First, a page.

Young consumers want to tap into the credibility of these brands but avoid plunging themselves into debt to try and keep up appearances.
For some consumers of high-end fake designer clothing, their purchases are considered a small act of defiance against an industry that has thrived on scarcity and being exclusionary of specific demographics.
“I think it’s a great opportunity for people to use it as activism and say, ‘You know what? You don’t make clothes for me, but I still want to wear your stuff,’” said Brett Staniland, a model and sustainable fashion creator.
He noted that some people might say, “I don’t care that this is fake because I deserve to wear clothes that look good and make me feel good and celebrated regardless of whether they’re real or not.”
The normalization of counterfeit items is a point of contention for traditional luxury lifestyle influencers like Adam, whose videos include $17,000 hauls at Louis Vuitton. Unsurprisingly, he considers this counterfeit trend harmful as, he said, these fake items are now entering the secondhand retail space. A viral TikTok alleges the problem also extends to department store shop floors.
“This hurts people who can’t afford to buy authentic luxury goods brand new,” Adam said. “So they buy preowned, and these fakes end up infiltrating the used market. So people unknowingly spend their hard-earned money on fake thinking it is real.”
Similarly, Staniland expressed some concern about the ethical implications.
“Someone somewhere made these items, and they also deserve to be celebrated and make sure that they’re valued, paid for living wages, and included,” he said.
The fashion advocate was also critical of the way the counterfeit industry robs designers of their intellectual property.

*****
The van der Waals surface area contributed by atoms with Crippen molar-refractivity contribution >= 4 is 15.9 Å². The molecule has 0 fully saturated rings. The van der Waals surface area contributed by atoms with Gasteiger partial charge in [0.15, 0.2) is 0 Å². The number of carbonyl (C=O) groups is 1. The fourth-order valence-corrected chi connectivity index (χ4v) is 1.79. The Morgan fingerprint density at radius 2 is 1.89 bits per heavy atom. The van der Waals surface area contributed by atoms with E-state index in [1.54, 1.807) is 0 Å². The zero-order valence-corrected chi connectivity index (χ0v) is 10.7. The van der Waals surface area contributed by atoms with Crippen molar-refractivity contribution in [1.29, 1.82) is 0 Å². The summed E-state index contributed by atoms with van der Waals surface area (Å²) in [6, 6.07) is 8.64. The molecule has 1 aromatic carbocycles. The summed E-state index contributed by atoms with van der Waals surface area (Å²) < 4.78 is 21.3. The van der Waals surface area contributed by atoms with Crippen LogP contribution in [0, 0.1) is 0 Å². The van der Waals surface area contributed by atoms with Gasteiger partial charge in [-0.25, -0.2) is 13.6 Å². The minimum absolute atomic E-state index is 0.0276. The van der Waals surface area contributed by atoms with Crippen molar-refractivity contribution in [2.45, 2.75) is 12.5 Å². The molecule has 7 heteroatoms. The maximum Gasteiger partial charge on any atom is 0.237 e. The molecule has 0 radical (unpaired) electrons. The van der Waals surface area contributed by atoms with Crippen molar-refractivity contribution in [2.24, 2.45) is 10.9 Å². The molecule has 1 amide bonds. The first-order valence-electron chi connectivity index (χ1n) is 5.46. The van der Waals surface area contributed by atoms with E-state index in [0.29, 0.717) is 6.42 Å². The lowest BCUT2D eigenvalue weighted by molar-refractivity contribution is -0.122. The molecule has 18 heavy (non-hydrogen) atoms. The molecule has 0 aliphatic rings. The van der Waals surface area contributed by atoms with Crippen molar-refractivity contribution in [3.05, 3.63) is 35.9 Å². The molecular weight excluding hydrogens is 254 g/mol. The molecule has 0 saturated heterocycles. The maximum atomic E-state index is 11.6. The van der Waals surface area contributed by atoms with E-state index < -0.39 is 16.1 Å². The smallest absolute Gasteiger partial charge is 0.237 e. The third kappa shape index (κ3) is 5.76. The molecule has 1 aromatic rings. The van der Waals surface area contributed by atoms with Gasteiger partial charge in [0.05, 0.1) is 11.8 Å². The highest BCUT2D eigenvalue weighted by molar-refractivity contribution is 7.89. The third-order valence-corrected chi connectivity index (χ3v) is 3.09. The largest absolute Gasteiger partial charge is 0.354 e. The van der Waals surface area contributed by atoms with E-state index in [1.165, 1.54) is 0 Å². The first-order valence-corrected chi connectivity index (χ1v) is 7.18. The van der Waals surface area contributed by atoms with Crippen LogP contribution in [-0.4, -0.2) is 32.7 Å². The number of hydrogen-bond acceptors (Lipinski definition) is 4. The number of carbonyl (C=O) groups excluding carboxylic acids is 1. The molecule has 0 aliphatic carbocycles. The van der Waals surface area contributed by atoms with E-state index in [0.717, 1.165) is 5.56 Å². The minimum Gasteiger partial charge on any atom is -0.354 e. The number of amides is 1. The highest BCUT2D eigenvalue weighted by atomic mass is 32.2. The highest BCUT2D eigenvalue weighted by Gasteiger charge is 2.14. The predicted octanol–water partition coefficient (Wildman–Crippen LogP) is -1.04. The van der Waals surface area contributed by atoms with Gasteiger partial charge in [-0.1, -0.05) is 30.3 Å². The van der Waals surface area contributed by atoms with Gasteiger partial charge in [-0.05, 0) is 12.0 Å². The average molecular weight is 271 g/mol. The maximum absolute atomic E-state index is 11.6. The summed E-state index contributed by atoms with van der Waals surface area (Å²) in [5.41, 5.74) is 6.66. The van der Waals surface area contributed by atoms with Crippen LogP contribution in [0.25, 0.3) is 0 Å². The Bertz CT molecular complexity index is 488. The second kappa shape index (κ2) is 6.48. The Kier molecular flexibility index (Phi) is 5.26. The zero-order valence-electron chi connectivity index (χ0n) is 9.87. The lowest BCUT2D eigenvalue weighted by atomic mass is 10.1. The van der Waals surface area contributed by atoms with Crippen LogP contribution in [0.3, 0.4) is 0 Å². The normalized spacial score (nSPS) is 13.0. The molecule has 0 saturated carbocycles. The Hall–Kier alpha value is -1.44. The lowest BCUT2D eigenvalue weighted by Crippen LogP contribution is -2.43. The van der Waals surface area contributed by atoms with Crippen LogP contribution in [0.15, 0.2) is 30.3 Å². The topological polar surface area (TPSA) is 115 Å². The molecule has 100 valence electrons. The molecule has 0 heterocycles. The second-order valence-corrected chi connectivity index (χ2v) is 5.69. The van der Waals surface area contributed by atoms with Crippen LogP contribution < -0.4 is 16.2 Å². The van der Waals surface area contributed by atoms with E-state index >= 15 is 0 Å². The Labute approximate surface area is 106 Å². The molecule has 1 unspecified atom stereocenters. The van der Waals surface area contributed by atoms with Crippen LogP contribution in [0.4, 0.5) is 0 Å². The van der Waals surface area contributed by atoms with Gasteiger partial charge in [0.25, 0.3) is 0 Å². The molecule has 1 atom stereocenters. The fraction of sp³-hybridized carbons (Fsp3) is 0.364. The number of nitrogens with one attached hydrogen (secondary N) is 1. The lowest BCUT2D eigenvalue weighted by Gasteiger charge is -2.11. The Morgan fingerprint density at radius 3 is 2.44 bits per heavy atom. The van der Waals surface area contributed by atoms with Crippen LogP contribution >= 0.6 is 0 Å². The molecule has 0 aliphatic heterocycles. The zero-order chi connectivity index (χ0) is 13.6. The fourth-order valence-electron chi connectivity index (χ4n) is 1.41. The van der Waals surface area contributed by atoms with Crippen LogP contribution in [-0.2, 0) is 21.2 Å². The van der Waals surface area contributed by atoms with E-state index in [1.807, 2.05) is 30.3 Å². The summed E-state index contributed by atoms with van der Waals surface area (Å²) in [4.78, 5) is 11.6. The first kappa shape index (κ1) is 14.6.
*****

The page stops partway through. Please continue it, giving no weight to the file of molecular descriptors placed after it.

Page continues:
“It’s all well and good finding things that are knockoff designer, but ultimately, some of these designers deserve to be celebrated and they don’t deserve their work to be appropriated,” Staniland said.
Criticisms have long been levied against luxury lifestyle influencers, who for all intents and purposes are very clear on what their content consists of but have been accused of being out of touch with the economic realities of their audience and creating wealth porn content.
But Adam, who has over 200,000 followers on TikTok, said people look to him for aspirational videos irrespective of their income, and he was unapologetic about his love of high-end items.
“They tell me they can’t ever afford these items and they are going through financial problems, but they live vicariously through me,” he said.
“I am still creating luxury content even though we are still feeling the effects of a pandemic,” . “TikTok is living proof that there are so many people who enjoy this content.”
Creators stripping away the taboo of fakes in the pursuit of a luxury aesthetic will inevitably leave someone at a loss, whether that be the design houses, manufacturers, department stores, or a confused consumer. But when the content looks just as good — and with inflation over 9% in both the US and UK — it’s unsurprising that creators are prioritizing themselves over brands or the broader ethics of what they’re indulging in.